what it costs to try to deal with 100 dogs and 40 cats and we need help.

Please note that one of the biggest problems is funding for relocation. At least $10,000+ needs raised to get these animals to receiving shelters in Colorado, Vermont, Maine and others. (Or transport donated) and get vetting done.


Please donate via Pay Pal at
Or by credit card using pay pal at Click “Donate”

By Check made to: VVSA: Write: “West Virginia” on your check.
VVSA, PO Box 100, Bridgewater, VT 05034. VVSA is an incorporated humane society with 501 ©(3) status for your tax purposes.

Please email Sue the amount that is being sent so she can plan transports.


Can your group help walk dogs (transport walkers) on stops on the way to the North East or Colorado? Can you receive animals? Pick up and transport animals? Meet a larger transport vehicle and deliver a smaller number of animals from that transport to another NO KILL shelter or rescue? The animals will be coming up to the North East, Colorado, and New Jersey.

Sue Skaskiw, 802-672-5302, cell: 802-952-8181. (prefers email)
VT Volunteer Services for Animals Humane Society

See Pictures Below (this is but a few of the near 100 dogs plus cats)
“This is Helen’s Pole Barn. This is the building she was wanting to move into. I think she has a hand pump in this building and this is where she gets her water.
The sadness in these dogs eyes wanted to make you cry.” Sandy Bush – Roane County Animal Shelter Director



Wednesday, June 07, 2006

A special rescuer

Shannon Hartwick Moore

MOORE Shannon Hartwick Moore, passionate advocate for animals and active volunteer for many humane organizations in the New Orleans area, died May 31. A lifelong resident of New Orleans and Metairie, Shannon was 36. She was a magna cum laude graduate of Loyola University and, at the time of her death, was a partner with Fitzmaurice & Moore Associates CPAs. Shannon's volunteer work for animals leaves an imprint that survives her. On behalf of the animals she loved, Shannon formed (SOS) Supporters of Save Our Pets. She was instrumental in rallying grassroots support and awareness for the Louisiana Pet Evacuation Bill so that pet owners would never again be forced to abandon their pets in the event of a disaster. She was a driving force behind the People & Pets March to the State Capitol steps this spring, part of a coordinated non-stop push for passage of the bill. Although her possessions had been damaged by Katrina, Shannon's response was to focus on saving the lives of hundreds of the thousands of hurricane stranded animals. ***Continued in the first comment***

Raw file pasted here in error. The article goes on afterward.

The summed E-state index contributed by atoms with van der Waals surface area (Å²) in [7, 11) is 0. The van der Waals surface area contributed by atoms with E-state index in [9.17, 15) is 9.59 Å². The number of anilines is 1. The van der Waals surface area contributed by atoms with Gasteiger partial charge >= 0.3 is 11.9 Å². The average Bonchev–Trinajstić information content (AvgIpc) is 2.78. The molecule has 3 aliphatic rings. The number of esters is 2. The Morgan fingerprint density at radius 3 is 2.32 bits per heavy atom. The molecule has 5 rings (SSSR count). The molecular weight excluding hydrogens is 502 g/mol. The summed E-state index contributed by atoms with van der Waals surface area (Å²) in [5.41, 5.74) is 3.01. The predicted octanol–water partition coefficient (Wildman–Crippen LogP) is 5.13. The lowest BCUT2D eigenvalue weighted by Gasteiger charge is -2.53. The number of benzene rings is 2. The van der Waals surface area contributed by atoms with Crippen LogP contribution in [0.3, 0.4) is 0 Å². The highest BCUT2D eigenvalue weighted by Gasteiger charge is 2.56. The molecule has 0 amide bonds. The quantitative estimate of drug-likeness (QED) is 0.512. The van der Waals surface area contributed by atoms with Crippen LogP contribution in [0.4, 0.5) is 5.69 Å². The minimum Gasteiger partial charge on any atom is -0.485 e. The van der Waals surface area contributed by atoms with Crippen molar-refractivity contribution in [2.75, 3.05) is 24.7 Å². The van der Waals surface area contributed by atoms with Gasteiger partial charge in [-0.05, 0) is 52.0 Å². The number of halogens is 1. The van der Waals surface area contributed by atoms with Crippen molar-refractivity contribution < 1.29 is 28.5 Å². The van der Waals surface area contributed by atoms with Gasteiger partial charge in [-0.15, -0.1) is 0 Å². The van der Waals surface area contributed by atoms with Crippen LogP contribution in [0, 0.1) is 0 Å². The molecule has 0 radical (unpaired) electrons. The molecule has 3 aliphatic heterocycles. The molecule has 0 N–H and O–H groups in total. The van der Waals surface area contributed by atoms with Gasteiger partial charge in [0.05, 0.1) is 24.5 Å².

Sunday, June 04, 2006

LA state vet continues to show they are in the dark.

These are probably some of the dumbest comments in the history of animal welfare. I have made bold the ridiculous ones for your enjoyment.

Silly comments from the below article:
1. "State vet not in business of helping evacuate animals" -- Eric Comment, "Seems like they should be. I know I would be looking for a way to get involved if I were a state vet"
2. "Keep shelters secret" -- Eric comment - this is one of the most bizarre statements I have ever heard.
3. "Animals removed if owners don't take care of them" -- Eric Comments -- Lets see people's houses destroyed and families spread all over the place (maybe dead) after a disaster and you don't want to help them with animals. Confusion and stress for them and you are going to do what? turn the animals out into the streets? How about inviting people like me to man the shelters and take care of the animals. How about caring about your citizens. Of course it is a good idea to have those that can take care of their animals.
4. “will never again allow out-of-state vets to come in” - lets see they only helped save 10,000-20,000 animals but I doubt the state vet stopped by Lamar Dixon to notice what went on. Maybe I should send some video of the hundreds of animals being worked on at one time.
5. "Credentials Required" - I am fine with that but they seem to blame us for them not being at all prepared for this. Had Mrs. Poirrier been prepared I would not have been needed. They seem willing to sacrifice the lives of animals to prove a point. Lets us no forget that many thousands of animals that would have died behind closed doors were saved.